Of course, all of this assumes that you have the willpower to only spend as much as you can pay for every month. If you pay less than your full balance, then you’ll probably spend more than the benefits of a credit card. But if you’re already doing that with a debit card, why not just spend as much with a credit card as you would with a debit card? Is it really that hard not to go crazy with a credit card?
My car is currently on its deathbed. My 1990 Toyota Camry has been so good to me for so long. However, I took it in to a repair shop a few weeks ago because I thought the rear cylinders were leaking. I wasn’t too worried because rear cylinder repairs are only a couple hundred bucks.
Turns out I was right… sort of. Not only were the rear cylinders leaking (slightly), but both front CV joints on my car are cracked, I have a bunch of “valve issues” and I’ve got oil leaking on my timing belt. Total projected repair cost: $1800. My car’s blue book value: sub $500. So I’ve come to the conclusion, that sometime in the near future, I need to find another car.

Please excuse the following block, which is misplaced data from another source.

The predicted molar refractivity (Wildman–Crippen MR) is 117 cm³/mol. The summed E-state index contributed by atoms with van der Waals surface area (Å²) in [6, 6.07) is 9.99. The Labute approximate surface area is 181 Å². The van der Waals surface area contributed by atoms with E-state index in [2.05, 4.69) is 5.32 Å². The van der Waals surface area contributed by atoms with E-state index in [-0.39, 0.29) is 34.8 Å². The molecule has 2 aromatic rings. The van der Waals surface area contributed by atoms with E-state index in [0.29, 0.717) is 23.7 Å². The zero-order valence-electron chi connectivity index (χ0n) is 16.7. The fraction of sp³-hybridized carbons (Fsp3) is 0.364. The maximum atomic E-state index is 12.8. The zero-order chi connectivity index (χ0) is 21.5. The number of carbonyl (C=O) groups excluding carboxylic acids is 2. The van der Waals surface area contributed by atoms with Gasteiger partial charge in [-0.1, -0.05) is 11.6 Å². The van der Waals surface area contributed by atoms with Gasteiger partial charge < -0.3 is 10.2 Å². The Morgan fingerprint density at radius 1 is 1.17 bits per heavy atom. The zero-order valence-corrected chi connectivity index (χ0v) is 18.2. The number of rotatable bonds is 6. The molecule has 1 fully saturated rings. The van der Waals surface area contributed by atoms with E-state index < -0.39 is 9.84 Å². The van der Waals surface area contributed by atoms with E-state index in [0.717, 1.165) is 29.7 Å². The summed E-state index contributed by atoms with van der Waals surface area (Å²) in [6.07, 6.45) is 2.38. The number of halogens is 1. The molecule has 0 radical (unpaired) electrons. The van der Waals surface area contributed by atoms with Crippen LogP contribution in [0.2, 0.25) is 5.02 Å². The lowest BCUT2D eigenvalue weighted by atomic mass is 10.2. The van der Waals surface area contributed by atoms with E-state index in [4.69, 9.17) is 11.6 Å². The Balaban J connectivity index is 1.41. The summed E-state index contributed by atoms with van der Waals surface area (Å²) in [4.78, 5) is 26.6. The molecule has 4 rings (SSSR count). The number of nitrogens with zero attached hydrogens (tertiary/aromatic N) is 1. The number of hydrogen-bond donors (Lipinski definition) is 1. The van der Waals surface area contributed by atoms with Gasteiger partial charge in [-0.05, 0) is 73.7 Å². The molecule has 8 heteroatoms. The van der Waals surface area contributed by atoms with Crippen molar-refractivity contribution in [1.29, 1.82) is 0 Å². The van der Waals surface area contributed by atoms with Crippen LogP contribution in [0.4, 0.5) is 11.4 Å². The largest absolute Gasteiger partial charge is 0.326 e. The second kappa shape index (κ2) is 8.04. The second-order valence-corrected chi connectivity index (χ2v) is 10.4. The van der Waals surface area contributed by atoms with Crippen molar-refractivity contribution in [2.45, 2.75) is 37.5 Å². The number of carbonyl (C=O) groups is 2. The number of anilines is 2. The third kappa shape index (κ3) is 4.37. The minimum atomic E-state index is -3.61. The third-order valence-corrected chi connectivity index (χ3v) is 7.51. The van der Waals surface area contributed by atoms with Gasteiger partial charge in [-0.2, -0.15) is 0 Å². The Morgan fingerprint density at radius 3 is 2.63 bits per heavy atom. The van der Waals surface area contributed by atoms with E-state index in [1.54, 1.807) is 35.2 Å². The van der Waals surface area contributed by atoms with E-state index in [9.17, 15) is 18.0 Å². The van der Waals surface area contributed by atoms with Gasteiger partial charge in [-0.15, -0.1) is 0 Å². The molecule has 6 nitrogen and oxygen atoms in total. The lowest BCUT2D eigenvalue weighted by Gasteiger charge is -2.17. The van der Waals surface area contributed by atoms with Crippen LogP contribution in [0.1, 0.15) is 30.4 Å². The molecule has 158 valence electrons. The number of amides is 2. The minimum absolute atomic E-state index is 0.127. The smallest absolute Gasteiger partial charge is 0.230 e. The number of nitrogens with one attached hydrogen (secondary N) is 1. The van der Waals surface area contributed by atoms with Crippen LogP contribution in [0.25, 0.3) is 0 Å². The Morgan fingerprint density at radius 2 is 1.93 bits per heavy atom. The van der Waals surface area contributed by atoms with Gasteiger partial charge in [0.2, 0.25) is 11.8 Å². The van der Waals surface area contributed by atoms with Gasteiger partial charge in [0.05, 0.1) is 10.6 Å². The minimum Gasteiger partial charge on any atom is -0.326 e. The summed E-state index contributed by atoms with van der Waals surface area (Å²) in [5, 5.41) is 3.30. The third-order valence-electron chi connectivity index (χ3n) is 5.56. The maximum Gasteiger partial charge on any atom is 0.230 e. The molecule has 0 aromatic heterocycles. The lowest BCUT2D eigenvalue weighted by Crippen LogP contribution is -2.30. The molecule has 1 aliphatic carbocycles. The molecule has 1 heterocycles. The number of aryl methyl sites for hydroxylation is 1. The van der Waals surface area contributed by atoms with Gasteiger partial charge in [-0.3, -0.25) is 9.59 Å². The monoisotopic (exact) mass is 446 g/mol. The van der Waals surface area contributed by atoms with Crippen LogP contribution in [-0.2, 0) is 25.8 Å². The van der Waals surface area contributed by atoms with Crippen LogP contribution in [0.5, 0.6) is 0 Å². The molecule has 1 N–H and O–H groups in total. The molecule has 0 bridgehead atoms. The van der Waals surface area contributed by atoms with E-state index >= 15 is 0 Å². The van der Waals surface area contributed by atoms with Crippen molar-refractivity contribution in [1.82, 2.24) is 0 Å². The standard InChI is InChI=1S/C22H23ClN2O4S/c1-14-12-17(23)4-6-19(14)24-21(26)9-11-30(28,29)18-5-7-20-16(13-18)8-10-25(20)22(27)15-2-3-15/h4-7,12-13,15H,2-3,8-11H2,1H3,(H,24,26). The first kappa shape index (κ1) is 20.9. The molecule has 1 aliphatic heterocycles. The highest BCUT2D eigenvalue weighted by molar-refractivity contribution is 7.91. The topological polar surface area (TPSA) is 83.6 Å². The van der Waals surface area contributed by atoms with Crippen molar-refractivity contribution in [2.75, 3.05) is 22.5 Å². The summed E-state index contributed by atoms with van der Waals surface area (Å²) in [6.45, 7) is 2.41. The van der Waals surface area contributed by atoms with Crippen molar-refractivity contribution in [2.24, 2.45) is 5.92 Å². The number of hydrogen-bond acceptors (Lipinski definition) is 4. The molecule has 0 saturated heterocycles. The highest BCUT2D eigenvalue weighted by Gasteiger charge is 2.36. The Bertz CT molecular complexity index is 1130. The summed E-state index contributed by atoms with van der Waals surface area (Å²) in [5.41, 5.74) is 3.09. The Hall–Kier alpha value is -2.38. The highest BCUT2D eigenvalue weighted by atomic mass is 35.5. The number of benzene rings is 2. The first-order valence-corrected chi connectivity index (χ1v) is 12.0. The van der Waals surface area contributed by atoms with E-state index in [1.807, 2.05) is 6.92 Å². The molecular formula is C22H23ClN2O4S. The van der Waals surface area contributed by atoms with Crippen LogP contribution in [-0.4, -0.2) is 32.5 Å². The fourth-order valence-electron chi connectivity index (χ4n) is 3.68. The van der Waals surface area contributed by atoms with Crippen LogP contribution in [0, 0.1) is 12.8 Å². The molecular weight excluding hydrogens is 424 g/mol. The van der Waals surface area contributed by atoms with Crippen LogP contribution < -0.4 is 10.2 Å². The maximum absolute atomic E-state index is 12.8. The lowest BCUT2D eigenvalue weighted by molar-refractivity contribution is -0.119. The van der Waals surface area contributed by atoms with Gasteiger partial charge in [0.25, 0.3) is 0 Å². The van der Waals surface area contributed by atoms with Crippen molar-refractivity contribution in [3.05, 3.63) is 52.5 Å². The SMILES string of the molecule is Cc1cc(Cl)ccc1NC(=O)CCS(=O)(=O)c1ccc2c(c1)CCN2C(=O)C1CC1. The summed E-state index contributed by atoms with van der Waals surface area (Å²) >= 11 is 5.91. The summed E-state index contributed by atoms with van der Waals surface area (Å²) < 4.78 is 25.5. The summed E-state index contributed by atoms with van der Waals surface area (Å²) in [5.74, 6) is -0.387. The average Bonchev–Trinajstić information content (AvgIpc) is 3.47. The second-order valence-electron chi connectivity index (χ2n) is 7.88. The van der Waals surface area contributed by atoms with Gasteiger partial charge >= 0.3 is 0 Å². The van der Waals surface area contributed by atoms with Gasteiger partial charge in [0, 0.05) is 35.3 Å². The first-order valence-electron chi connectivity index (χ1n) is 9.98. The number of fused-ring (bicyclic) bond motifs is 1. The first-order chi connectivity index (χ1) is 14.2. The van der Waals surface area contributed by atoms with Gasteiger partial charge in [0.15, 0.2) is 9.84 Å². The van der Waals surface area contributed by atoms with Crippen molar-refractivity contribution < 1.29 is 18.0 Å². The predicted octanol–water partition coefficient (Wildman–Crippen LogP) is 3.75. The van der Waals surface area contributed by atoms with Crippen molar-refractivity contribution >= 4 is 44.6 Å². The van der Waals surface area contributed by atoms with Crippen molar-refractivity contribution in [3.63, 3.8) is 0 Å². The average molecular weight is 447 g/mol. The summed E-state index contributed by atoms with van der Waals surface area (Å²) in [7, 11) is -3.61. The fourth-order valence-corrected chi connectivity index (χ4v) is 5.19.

I’ve been looking around at new and used cars, and I’m probably going to go with the smallest, cheapest, most reliable thing out there, as I am a law student rapidly accumulating debt. However, the one aspect of this decision that bothers me the most is that because the average car on the road is getting bigger, and more and more people are driving SUVs, roads have become more dangerous for drivers of smaller cars. Essentially, it’s a prisoner’s dilemma of safety. All else equal, you can be safer if you drive a bigger car, at the cost of making everyone else less safe. The irony is that if everyone drives bigger cars, then we’re all just as safe as if we all drove smaller cars (or maybe even less safe if you factor in the increased likelihood of flipping over), because with each additional larger car on the road, there is an increased risk of being hit by a larger car, which will cause more damage than an equivalent accident with a smaller car.
Honestly, this will not affect my decision. Because I believe that pollution, resource depletion, and congestion are such serious problems, I would be a hypocrite to go out and buy a big car. Plus, the probability of getting into an accident where the “safety rating” of your car is an issue is insignificant – despite what commercials tell us.
Yet I can see how many people, especially those with families, choose to buy a bigger car primarily for safety concerns. Ironically, the danger they are trying to protect against is generated by other people, just like them, who are trying to be safe.